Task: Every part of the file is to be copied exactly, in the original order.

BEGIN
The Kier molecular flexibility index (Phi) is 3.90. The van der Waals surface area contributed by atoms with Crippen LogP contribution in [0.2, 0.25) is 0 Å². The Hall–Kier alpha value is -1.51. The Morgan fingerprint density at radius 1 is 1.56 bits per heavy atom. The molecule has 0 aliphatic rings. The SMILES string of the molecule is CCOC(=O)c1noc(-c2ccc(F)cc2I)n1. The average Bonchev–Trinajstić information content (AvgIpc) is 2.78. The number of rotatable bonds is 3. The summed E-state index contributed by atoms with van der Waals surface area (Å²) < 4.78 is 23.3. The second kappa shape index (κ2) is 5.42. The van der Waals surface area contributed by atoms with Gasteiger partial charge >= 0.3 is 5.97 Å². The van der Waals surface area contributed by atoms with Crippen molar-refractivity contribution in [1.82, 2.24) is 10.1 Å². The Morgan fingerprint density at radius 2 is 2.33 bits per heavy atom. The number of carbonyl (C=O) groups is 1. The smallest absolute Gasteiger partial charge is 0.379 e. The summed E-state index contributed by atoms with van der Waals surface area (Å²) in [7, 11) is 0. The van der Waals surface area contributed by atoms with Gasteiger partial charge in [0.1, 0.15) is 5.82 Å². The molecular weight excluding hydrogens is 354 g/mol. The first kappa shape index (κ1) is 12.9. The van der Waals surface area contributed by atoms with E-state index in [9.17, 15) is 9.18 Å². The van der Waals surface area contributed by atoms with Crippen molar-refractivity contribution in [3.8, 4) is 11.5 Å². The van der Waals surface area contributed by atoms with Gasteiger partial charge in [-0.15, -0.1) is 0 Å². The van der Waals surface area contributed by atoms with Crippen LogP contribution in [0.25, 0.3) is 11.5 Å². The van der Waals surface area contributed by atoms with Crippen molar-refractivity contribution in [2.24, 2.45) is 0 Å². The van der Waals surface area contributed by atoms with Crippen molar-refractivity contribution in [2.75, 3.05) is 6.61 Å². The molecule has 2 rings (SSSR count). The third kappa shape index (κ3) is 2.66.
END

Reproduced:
The Kier molecular flexibility index (Phi) is 3.90. The van der Waals surface area contributed by atoms with Crippen LogP contribution in [0.2, 0.25) is 0 Å². The Hall–Kier alpha value is -1.51. The Morgan fingerprint density at radius 1 is 1.56 bits per heavy atom. The molecule has 0 aliphatic rings. The SMILES string of the molecule is CCOC(=O)c1noc(-c2ccc(F)cc2I)n1. The average Bonchev–Trinajstić information content (AvgIpc) is 2.78. The number of rotatable bonds is 3. The summed E-state index contributed by atoms with van der Waals surface area (Å²) < 4.78 is 23.3. The second kappa shape index (κ2) is 5.42. The van der Waals surface area contributed by atoms with Gasteiger partial charge >= 0.3 is 5.97 Å². The van der Waals surface area contributed by atoms with Crippen molar-refractivity contribution in [1.82, 2.24) is 10.1 Å². The Morgan fingerprint density at radius 2 is 2.33 bits per heavy atom. The number of carbonyl (C=O) groups is 1. The smallest absolute Gasteiger partial charge is 0.379 e. The summed E-state index contributed by atoms with van der Waals surface area (Å²) in [7, 11) is 0. The van der Waals surface area contributed by atoms with Gasteiger partial charge in [0.1, 0.15) is 5.82 Å². The molecular weight excluding hydrogens is 354 g/mol. The first kappa shape index (κ1) is 12.9. The van der Waals surface area contributed by atoms with E-state index in [9.17, 15) is 9.18 Å². The van der Waals surface area contributed by atoms with Crippen molar-refractivity contribution in [3.8, 4) is 11.5 Å². The van der Waals surface area contributed by atoms with Gasteiger partial charge in [-0.15, -0.1) is 0 Å². The van der Waals surface area contributed by atoms with Crippen LogP contribution in [0.25, 0.3) is 11.5 Å². The van der Waals surface area contributed by atoms with Crippen molar-refractivity contribution in [2.24, 2.45) is 0 Å². The van der Waals surface area contributed by atoms with Crippen molar-refractivity contribution in [2.75, 3.05) is 6.61 Å². The molecule has 2 rings (SSSR count). The third kappa shape index (κ3) is 2.66.